There’s a Word for That: Esprit de l’escalier

Definition: Noun. The witty remark you wish you had made.

Pronounced: (es-PREED les-kah-LYAY)

Etymology: Literally, “staircase wit” from the French esprit meaning “wit” and escalier meaning “stairs.” The phrase was coined by philosopher and encyclopedist Denis Diderot in his essay, Paradoxe Sur le Comédien: “a sensitive man, such as myself, overwhelmed by the argument levelled against him [by statesman Jacques Necker], becomes confused and can only think clearly again [when he reaches] the bottom of the stairs.” In other words, Diderot did not come up with a witty comeback until he reached the bottom of the stairs, too late to make an impact on the conversation.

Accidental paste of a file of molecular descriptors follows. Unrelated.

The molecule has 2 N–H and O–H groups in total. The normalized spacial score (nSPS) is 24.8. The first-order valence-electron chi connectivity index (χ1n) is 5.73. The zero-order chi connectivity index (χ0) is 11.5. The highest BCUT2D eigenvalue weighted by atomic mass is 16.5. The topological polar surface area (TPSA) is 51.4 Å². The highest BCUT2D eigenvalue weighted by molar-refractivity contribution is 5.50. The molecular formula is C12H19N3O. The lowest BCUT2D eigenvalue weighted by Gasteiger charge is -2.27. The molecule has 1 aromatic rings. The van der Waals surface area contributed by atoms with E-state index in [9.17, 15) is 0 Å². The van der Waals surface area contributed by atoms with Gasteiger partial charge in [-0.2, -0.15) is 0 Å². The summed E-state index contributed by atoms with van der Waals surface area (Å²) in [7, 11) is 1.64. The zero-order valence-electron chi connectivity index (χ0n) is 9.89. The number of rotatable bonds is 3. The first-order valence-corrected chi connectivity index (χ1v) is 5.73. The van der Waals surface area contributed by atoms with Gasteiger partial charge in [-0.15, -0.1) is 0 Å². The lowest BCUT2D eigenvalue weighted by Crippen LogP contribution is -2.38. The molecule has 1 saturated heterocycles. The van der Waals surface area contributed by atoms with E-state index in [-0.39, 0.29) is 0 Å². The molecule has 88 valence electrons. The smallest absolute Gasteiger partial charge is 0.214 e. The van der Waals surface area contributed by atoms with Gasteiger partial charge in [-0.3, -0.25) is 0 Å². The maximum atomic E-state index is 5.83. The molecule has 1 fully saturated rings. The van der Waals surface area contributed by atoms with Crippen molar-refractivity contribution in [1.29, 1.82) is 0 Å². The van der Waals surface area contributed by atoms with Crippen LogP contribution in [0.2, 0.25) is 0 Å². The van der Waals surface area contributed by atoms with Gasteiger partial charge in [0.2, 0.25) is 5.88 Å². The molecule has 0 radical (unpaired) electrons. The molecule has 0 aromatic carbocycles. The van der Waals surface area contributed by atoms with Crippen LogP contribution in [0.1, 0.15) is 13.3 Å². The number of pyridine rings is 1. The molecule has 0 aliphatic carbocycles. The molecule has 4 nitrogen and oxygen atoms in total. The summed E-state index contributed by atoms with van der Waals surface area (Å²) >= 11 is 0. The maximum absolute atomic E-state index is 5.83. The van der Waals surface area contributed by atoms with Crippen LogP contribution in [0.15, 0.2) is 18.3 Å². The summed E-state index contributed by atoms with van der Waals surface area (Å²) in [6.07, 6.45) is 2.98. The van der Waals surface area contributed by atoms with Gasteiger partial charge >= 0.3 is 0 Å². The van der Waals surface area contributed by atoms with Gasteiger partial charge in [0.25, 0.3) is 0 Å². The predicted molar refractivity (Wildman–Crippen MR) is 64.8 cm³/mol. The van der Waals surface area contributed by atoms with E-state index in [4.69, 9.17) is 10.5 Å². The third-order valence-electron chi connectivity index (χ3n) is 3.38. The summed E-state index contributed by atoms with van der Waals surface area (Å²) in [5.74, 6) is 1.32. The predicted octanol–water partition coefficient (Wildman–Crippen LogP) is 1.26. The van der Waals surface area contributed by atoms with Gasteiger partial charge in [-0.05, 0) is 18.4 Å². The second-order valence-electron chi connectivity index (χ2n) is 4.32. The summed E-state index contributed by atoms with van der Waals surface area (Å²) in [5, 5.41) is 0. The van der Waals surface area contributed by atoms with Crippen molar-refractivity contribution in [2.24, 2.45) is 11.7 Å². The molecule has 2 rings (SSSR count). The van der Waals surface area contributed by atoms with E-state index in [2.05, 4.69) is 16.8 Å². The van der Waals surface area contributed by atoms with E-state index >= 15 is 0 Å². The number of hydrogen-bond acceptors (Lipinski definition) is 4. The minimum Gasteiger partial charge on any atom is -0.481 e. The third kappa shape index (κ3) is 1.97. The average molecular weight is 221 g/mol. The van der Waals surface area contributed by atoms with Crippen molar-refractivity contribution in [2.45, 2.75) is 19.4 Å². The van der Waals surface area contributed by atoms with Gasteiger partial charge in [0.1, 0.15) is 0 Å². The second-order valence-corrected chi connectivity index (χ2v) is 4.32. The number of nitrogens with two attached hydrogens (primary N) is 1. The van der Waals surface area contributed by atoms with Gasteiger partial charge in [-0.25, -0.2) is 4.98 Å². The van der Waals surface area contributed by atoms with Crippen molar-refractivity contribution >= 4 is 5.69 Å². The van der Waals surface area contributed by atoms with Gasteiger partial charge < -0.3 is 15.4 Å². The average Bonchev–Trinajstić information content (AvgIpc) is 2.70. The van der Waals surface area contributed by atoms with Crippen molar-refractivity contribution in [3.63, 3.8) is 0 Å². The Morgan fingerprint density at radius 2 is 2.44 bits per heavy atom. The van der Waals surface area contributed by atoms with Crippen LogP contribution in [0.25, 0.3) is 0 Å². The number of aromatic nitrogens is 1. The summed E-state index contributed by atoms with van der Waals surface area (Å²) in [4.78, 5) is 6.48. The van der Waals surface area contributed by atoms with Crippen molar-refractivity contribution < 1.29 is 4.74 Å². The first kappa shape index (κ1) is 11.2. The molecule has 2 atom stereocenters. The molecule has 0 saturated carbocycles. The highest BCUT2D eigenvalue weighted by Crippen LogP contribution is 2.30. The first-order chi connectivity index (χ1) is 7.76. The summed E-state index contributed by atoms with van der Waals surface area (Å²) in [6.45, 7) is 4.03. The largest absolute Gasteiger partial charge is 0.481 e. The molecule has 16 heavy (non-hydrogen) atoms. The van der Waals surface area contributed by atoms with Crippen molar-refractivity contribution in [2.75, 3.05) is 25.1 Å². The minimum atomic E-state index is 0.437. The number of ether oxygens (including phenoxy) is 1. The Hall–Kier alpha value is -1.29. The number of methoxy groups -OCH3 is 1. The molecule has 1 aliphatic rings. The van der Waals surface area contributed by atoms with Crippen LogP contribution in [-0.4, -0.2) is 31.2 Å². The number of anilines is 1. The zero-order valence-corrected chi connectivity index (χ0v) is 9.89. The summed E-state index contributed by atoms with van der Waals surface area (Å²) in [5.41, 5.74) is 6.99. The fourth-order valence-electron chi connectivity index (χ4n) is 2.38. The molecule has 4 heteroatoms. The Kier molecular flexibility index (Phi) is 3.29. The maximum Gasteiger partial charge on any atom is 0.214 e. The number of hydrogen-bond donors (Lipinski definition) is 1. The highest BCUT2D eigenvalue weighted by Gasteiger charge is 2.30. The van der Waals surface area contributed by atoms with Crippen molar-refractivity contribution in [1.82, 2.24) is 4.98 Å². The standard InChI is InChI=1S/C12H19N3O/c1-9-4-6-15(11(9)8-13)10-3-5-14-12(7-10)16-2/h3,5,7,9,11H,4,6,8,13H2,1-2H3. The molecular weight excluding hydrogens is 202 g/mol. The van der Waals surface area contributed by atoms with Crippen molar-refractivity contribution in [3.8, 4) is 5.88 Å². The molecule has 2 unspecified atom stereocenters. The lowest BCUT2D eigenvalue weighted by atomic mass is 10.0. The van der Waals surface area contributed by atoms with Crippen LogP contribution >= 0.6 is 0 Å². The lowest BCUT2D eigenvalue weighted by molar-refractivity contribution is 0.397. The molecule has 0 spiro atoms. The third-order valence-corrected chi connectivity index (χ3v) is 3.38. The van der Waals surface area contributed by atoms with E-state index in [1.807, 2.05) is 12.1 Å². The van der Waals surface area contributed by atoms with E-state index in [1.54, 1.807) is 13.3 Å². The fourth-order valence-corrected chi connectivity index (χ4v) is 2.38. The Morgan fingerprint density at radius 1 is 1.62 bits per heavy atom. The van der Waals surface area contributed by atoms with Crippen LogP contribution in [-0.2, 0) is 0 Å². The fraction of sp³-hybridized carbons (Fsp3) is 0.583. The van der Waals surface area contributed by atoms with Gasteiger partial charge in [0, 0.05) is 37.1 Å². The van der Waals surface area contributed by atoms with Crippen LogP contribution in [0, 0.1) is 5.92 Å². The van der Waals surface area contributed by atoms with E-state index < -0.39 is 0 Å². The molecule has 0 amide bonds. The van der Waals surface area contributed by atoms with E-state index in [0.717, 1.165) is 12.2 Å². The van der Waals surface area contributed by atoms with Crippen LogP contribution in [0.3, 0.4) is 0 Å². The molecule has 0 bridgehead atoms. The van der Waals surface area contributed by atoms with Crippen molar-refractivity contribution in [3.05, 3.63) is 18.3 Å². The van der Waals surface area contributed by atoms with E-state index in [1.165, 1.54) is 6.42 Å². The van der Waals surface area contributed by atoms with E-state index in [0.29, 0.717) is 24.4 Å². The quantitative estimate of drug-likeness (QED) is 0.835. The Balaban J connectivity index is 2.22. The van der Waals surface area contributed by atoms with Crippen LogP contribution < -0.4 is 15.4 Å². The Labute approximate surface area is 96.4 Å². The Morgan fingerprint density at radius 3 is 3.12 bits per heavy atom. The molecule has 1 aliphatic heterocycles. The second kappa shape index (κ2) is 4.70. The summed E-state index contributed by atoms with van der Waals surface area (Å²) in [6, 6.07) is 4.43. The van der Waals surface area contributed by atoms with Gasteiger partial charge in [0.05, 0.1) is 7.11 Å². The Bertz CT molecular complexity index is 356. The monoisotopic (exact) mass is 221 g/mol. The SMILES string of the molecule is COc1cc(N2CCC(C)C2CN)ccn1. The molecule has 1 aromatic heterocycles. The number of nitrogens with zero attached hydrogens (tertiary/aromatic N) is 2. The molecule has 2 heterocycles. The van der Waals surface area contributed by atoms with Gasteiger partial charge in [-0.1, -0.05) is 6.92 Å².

Variants: l’esprit de l’escalier (lay SPREED les-kah-LYAY)
esprit d’escalier (es-PREED des-kah-LYAY)

There’s a Word for That: Jouissance
There’s a Word for That: Abibliophobia
There’s a Word for That: Petrichor
There’s a Word for That: Deipnosophist

For further reading: Les Bons Mots: How to Amaze Tout le Mond with Everyday French by Eugene Ehrlich, Henry Holt (1997). 

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